Egypt

Egypt is not a country I lived in as an expat but it made a strong impression on me and I couldn’t leave it as Cairo, Egypt is the best example of a destination you can’t miss, that will blow your mind but in the same time leave you with a sour after taste of culture shock.

 

cairo Egypt

 

Not a great memory

I must admit that my only trip to Egypt didn’t leave me only good memories. I travelled there as part of a group and some of our members got some trouble getting through customs at the airport, they were held for questioning for hours (some of them) only to be allowed through. Not the best start to a holiday or even a work trip.

Then I was very disappointed by many people we had to deal with. It was clear from the start that all they were interested in was money! Everything had a price, it’s like we were being extorted all the time! I mean what kind of relationship can you establish with people when you see that every smile is fake, every greeting is forced, every favour has a price?

Cairo, Egypt

Friendly shop keeper

When I travel, I love to meet people, to learn about them, their culture, their traditions…. and in Egypt I was left with a sour taste, a feeling that it was all fake!

And to top it all, we were unable to go back home as planned to due that volcano eruption in Iceland, remember that? The huge cloud of ashes grounded millions of passengers all around the world, including us! OK so you can’t really blame Egypt for that but after a bad start and quite a few disappointing experience, it was all too much.

Not to miss if you go to Cairo

Of course it wasn’t all bad, we also met some genuine people and got to see a few amazing things. For a start we took a trip to the pyramids of Giza (what’s the point of going to Egypt, hey?) and it was quite something, I mean just the size of them, wow. But here again the money extortion scheme is in place. When you go to the ticket office (yes you have to pay to see the pyramids) there are signs in Arabic explaining the 3 different fees applied to visitors:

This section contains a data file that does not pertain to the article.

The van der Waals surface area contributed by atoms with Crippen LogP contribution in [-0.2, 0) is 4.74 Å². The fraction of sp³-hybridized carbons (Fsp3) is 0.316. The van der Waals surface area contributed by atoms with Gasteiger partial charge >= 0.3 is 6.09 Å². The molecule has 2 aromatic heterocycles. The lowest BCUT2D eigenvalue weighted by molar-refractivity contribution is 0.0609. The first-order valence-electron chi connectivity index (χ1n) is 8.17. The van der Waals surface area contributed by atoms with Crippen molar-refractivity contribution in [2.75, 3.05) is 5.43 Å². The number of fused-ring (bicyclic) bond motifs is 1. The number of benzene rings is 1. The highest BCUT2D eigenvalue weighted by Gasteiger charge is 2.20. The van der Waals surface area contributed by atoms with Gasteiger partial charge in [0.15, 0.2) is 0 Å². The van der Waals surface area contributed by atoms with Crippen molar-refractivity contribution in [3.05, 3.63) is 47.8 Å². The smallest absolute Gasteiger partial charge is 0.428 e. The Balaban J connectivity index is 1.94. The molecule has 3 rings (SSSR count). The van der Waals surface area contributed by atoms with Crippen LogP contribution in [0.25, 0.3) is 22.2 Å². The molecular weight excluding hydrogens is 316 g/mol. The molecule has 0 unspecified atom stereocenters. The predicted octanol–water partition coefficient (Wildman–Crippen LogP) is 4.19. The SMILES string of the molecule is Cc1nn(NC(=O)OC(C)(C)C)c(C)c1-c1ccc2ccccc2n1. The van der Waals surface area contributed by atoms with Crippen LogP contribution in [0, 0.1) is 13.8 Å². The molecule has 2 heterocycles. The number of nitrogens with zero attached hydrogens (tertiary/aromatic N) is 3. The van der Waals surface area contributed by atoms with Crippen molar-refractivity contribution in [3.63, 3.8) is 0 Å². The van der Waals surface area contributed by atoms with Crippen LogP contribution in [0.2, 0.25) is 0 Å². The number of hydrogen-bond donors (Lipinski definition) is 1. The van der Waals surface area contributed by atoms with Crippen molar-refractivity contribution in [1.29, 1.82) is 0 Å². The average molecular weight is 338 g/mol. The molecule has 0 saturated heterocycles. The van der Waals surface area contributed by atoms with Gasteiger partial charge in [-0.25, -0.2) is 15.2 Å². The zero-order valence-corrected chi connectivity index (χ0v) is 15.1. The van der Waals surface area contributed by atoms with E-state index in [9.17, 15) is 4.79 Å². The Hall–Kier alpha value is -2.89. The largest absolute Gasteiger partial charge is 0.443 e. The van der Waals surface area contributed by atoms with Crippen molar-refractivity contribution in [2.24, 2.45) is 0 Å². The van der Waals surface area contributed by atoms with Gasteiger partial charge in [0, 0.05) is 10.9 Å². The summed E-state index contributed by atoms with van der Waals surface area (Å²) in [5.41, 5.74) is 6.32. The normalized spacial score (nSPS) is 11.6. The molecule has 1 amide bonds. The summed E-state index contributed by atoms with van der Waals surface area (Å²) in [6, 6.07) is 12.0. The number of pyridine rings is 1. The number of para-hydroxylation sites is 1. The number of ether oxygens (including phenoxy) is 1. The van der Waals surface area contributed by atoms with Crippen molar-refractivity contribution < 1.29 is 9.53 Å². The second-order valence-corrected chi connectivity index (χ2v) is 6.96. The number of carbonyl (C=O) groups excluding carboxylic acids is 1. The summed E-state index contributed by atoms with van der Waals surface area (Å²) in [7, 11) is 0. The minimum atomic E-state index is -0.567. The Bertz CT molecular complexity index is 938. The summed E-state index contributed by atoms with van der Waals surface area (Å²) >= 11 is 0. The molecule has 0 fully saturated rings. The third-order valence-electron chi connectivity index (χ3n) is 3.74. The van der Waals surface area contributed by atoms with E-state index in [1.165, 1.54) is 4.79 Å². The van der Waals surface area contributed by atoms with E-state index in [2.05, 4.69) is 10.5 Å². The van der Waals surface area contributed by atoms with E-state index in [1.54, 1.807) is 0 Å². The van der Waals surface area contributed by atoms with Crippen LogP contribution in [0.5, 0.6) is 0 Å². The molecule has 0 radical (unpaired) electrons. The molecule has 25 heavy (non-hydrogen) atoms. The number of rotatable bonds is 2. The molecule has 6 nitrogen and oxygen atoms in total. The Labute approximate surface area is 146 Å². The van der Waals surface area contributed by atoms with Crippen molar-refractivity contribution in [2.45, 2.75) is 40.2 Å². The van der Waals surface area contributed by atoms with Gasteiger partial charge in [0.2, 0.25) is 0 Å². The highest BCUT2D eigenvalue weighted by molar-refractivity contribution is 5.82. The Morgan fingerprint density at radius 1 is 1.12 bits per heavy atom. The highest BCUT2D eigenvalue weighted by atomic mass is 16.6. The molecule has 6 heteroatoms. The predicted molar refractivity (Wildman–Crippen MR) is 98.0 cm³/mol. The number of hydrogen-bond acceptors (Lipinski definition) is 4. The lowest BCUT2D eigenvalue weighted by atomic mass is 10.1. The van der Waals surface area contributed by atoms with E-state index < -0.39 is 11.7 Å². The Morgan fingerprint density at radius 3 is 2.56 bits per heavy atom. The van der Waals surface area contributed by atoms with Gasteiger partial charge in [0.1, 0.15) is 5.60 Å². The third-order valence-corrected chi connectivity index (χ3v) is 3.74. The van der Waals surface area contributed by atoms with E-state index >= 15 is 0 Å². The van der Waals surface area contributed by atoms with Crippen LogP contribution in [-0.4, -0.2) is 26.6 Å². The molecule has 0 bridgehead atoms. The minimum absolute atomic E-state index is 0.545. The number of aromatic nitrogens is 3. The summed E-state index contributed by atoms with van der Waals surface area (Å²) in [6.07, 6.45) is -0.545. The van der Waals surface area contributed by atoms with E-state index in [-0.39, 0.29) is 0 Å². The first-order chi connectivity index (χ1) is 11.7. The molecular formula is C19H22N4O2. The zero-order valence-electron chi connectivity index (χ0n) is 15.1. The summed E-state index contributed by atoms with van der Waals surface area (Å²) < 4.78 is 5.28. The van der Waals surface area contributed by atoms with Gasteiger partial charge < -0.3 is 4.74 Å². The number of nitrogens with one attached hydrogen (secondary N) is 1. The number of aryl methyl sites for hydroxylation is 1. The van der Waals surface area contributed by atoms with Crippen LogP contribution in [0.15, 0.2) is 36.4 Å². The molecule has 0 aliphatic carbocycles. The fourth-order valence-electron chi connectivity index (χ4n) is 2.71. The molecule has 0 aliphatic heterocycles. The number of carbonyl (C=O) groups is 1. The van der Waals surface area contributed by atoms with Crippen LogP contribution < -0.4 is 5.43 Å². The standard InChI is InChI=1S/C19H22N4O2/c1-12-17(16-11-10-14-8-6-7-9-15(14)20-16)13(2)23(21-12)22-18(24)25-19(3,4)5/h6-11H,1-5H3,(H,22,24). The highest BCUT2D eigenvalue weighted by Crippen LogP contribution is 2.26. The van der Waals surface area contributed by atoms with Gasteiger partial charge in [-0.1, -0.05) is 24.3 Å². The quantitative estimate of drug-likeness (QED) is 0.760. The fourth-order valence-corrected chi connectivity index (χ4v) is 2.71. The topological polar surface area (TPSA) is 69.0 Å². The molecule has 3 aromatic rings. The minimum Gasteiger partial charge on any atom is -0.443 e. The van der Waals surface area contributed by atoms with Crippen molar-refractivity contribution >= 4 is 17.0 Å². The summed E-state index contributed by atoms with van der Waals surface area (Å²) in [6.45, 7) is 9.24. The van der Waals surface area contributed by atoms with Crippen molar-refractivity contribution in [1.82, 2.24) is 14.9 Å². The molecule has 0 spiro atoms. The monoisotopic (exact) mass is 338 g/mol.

•  Egyptian price
  •  Student price
  •  Non Egyptian price

So you can be sure that tourists pay wayyyyy more than the others. We found a way to save money by sending students (with student’s cards) and members of our group who were Arabs to buy all the tickets. Sad though!

If you go to Cairo, you have to go to Khan-El-Khalili, it is the biggest Souk in the world (i think), it is absolutely huge and you can be lost in there for hours. It is really beautiful and a fun way to spend an afternoon or a whole day even. Just be careful with your belongings and avoid speaking English! (see tourist extortion scheme above… yep, again).

Finally, a cruise on the Nile is always a pleasant way to spend some time. Everything is available from a 30 minutes boat ride to a full cruise that lasts weeks. You’ve got the traditional feluccas or the more modern boats… have a go it’s quite fun.

Cairo, Egypt

A boat ride on the Nile is a must, even tough it is clearly for tourists

Learning Arabic in Cairo

There are many schools and institutes specialised in Arabic courses for non-Egyptians, which can be tailored to your needs and this is a great way to pick up the language. I know a few people who have done just that and not only they learnt Arabic fast but they actually enjoyed living in Cairo. I guess once you become a part of the city, you can appreciate it better.

Culture shock-o-meter

culture shock 1

One of the most shocking facts about Egypt was the behaviour of way too many people with regards to us. Of course I’m not going to generalise but it is a fact that as a white skinned, English speaking, British national you will be seen first and foremost as a milking cow.